This was the first inspection of this service at this location. Not everyone using Flexserve UK Limited receives a regulated activity. The Care Quality Commission (CQC) only inspects the service being received by people provided with personal care, which is help with tasks related to personal hygiene and eating. Where they do we also take into account any wider social care provided. At the start of our inspection there were 56 people using the service in this respect.

The service had a registered manager who had been in post since 2011. This is a person who has registered with the Care Quality Commission to manage the service. Like registered providers, they are ‘registered persons’. Registered persons have legal responsibility for meeting the requirements in the Health and Social Care Act 2008 and associated Regulations about how the service is run.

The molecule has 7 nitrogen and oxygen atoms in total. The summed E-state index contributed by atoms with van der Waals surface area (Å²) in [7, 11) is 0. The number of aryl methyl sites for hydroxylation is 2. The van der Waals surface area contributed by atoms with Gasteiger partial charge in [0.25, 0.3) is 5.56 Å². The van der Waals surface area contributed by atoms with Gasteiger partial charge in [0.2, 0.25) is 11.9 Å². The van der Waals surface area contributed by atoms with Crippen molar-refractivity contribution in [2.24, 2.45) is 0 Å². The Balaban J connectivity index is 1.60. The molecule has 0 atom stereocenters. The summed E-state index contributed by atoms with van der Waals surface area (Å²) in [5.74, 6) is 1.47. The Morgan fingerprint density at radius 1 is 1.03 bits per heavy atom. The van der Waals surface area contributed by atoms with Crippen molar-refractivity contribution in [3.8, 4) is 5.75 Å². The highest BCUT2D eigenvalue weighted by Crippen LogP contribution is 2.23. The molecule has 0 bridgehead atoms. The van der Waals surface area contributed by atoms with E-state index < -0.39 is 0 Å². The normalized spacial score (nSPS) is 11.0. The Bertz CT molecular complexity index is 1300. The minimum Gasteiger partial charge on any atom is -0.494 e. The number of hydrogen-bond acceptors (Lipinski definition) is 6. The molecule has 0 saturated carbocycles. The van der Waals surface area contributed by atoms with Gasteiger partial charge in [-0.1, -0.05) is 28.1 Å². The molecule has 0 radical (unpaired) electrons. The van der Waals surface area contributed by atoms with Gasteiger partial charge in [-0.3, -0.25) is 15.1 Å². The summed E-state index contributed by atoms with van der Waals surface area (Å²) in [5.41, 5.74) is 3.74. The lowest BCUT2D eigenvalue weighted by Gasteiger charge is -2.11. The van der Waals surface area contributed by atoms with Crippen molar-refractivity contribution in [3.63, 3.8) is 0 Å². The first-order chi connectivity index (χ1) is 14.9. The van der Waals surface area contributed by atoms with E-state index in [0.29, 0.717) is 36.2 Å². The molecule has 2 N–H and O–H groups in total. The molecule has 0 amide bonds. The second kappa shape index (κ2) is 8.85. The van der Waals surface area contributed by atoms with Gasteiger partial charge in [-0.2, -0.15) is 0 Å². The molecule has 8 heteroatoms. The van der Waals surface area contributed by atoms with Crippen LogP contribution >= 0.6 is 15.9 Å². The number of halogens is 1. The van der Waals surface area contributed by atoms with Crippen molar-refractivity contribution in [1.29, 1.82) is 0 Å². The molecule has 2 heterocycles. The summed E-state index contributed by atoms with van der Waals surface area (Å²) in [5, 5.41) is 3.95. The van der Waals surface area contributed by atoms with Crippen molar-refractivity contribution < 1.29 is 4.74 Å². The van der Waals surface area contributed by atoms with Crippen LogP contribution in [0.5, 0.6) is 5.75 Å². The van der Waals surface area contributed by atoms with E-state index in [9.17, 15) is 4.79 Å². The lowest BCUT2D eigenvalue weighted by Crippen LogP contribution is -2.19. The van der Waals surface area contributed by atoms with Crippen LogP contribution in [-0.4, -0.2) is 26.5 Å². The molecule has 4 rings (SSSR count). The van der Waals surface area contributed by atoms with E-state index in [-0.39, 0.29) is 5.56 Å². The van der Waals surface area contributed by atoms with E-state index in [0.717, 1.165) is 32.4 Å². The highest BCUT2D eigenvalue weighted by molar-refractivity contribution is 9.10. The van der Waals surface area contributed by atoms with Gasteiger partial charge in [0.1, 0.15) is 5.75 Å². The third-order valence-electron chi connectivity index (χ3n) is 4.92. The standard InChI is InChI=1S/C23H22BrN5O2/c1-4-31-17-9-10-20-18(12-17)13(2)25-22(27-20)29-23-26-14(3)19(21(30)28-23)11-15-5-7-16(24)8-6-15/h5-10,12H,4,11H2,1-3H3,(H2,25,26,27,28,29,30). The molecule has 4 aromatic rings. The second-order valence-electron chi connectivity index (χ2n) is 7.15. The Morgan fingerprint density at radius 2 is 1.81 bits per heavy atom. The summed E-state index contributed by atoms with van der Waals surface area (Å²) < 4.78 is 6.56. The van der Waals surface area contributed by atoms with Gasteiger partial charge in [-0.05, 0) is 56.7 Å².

We found the service was not ensuring sufficient numbers of suitable staff were deployed to support people to stay safe and meet their needs. This was because of occasional missed visits and due to staff sometimes being assigned to attend to two different people at the same time. The service was not ensuring staff followed the visit schedules supplied, but those schedules did not consistently provide staff with enough travel time. People sometimes therefore received shorter visits than planned for.

The service was not making sure staff had the skills, knowledge and experience to deliver effective care and support. Most new staff started but did not complete the provider’s induction process before working with people. Some established staff had not completed relevant training or undertaken timely updates. Training test scores showed some staff could not demonstrate sufficient competency in aspects of their care roles. Staff did not receive regular developmental supervision.